Econometrica: Nov 1987, Volume 55, Issue 6

Structural Consistency, Consistency, and Sequential Rationality

https://doi.org/0012-9682(198711)55:6<1331:SCCASR>2.0.CO;2-Z
p. 1331-1348

David M. Kreps, Garey Ramey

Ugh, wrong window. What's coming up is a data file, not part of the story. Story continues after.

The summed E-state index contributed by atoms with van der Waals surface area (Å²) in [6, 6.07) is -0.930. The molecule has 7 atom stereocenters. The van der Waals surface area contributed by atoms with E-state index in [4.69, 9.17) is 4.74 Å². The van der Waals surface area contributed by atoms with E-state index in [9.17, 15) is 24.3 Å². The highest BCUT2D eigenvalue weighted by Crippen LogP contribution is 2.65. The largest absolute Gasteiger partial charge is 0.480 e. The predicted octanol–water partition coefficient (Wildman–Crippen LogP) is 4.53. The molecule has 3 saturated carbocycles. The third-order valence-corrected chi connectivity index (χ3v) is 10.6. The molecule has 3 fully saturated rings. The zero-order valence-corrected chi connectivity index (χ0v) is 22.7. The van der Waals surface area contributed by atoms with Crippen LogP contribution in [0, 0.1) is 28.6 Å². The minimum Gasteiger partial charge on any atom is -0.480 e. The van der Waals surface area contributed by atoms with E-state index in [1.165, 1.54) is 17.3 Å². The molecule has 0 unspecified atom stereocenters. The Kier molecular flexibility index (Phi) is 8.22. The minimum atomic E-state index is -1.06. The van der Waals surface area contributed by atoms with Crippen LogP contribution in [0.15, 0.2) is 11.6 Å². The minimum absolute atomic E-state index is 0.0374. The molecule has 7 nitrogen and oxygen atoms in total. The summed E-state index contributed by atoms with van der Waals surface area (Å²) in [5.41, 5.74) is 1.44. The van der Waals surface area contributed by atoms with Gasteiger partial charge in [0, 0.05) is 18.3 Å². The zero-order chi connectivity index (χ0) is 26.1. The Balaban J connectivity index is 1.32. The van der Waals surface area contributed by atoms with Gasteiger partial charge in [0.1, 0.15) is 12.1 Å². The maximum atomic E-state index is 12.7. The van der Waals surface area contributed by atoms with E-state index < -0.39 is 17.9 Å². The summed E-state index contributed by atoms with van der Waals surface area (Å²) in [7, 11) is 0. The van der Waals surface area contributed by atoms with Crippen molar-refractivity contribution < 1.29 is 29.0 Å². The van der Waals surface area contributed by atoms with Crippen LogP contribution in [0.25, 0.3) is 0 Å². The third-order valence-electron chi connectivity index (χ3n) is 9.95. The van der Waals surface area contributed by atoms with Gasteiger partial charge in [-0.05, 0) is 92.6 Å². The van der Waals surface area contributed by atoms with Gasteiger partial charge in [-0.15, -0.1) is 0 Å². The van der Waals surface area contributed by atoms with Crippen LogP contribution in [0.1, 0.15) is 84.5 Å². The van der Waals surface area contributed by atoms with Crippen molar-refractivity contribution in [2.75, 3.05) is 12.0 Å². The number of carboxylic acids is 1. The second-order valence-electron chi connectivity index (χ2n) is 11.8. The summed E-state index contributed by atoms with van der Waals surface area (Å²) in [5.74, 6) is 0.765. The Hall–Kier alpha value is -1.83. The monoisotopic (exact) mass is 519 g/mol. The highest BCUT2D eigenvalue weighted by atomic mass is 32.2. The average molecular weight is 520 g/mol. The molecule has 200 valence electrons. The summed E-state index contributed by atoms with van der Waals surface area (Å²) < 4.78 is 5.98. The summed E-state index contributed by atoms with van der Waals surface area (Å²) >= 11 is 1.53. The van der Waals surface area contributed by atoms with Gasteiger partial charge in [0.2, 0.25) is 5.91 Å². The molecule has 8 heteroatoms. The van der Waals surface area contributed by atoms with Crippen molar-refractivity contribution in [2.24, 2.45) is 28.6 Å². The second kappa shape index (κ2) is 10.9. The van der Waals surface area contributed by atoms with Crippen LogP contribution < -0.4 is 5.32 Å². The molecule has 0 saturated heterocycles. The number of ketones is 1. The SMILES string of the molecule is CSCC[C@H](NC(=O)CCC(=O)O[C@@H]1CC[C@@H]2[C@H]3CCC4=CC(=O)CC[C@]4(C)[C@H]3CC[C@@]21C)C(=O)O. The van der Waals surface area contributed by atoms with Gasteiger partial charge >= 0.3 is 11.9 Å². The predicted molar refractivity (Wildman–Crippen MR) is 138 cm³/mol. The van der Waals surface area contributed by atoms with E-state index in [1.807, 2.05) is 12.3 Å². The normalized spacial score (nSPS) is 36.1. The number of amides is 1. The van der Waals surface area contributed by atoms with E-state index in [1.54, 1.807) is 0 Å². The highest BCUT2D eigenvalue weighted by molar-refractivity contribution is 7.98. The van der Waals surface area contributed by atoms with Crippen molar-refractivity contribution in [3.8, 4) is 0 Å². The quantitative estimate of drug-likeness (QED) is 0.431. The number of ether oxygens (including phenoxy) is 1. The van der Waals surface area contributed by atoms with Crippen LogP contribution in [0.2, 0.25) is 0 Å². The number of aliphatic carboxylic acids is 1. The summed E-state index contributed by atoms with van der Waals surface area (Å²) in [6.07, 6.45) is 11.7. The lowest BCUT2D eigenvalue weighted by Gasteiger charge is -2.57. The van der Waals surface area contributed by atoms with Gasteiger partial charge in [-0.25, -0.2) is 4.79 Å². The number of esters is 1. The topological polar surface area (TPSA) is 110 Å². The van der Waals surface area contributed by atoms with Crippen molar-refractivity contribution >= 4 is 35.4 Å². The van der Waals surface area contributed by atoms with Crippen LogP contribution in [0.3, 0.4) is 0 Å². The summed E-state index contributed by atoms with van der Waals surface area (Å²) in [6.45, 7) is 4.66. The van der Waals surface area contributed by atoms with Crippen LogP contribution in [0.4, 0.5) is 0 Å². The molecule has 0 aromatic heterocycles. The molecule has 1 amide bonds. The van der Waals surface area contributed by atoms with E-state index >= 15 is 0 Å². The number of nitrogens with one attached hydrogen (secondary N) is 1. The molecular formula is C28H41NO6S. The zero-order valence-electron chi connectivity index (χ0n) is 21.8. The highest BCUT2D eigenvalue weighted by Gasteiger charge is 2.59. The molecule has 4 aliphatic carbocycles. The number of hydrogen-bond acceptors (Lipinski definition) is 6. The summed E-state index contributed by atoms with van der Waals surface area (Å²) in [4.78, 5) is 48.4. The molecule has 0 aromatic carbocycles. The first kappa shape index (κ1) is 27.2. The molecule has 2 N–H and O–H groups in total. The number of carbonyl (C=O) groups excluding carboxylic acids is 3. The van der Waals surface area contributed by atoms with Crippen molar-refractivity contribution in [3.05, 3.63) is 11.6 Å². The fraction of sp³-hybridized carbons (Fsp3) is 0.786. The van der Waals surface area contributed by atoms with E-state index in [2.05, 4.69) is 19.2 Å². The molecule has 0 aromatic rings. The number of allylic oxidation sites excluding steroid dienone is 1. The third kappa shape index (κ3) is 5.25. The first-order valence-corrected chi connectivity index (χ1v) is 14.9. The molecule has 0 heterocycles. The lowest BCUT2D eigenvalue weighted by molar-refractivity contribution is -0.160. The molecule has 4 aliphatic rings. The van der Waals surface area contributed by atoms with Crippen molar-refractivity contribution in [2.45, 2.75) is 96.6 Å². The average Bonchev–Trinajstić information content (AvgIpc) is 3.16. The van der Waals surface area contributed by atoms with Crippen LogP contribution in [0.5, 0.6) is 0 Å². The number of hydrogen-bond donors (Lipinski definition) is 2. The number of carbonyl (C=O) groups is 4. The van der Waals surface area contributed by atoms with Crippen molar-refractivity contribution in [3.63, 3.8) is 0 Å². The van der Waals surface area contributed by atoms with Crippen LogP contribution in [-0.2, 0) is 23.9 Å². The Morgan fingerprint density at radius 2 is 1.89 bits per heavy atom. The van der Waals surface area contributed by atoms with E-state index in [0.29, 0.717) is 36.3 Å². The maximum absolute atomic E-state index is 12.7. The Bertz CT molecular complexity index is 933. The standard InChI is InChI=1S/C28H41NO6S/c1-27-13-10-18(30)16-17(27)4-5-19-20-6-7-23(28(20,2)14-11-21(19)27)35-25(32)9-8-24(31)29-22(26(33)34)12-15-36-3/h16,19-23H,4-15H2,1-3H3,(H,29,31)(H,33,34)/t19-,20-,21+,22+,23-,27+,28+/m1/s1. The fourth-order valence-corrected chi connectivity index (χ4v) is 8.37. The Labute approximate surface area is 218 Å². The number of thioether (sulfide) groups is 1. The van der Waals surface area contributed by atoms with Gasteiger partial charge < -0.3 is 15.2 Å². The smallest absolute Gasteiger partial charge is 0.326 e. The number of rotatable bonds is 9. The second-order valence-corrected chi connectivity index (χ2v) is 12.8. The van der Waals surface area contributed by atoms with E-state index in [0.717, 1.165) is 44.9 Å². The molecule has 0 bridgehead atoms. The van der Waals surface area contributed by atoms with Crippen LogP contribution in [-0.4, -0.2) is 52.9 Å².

In an extensive form game, a strategy profile is a sequential equilibrium if there are consistent beliefs at all information sets which, with the strategy profile, are sequentially rational at every information set. Along the equilibrium path, consistent beliefs are computed using the strategy profile and Bayes' rule. Consistent out-of-equilibrium beliefs, on the other hand, are derived by taking the closure of belief-strategy profile pairs, for totally mixed strategies. Kreps and Wilson (1982) claim that consistent beliefs are structurally consistent; that is, out-of-equilibrium beliefs can be rationalized by some single alternative conjecture as to the strategy opponents have used. We show by example that this is incorrect. Moreover, while equilibrium beliefs are structurally consistent in some cases, the alternative conjectures that justify them are inconsistent with the hypothesis (implicit in sequential rationality) that there will be no further defections from the initially hypothesized equilibrium strategies. These difficulties disappear if one relaxes the requirement of structural consistency, so that out-of-equilibrium conjectures may be formed as convex combinations of conjectures strategies of opponents. But such convex combinations result in out-of-equilibrium conjectures in which opponents' strategies are correlated. Correlation arises "naturally" if one adopts the perspective that no action can really have zero probability. But if one admits this sort of correlation, then other forms of correlation might also seem reasonable, including correlation that is not permitted under consistency and sequential rationality.

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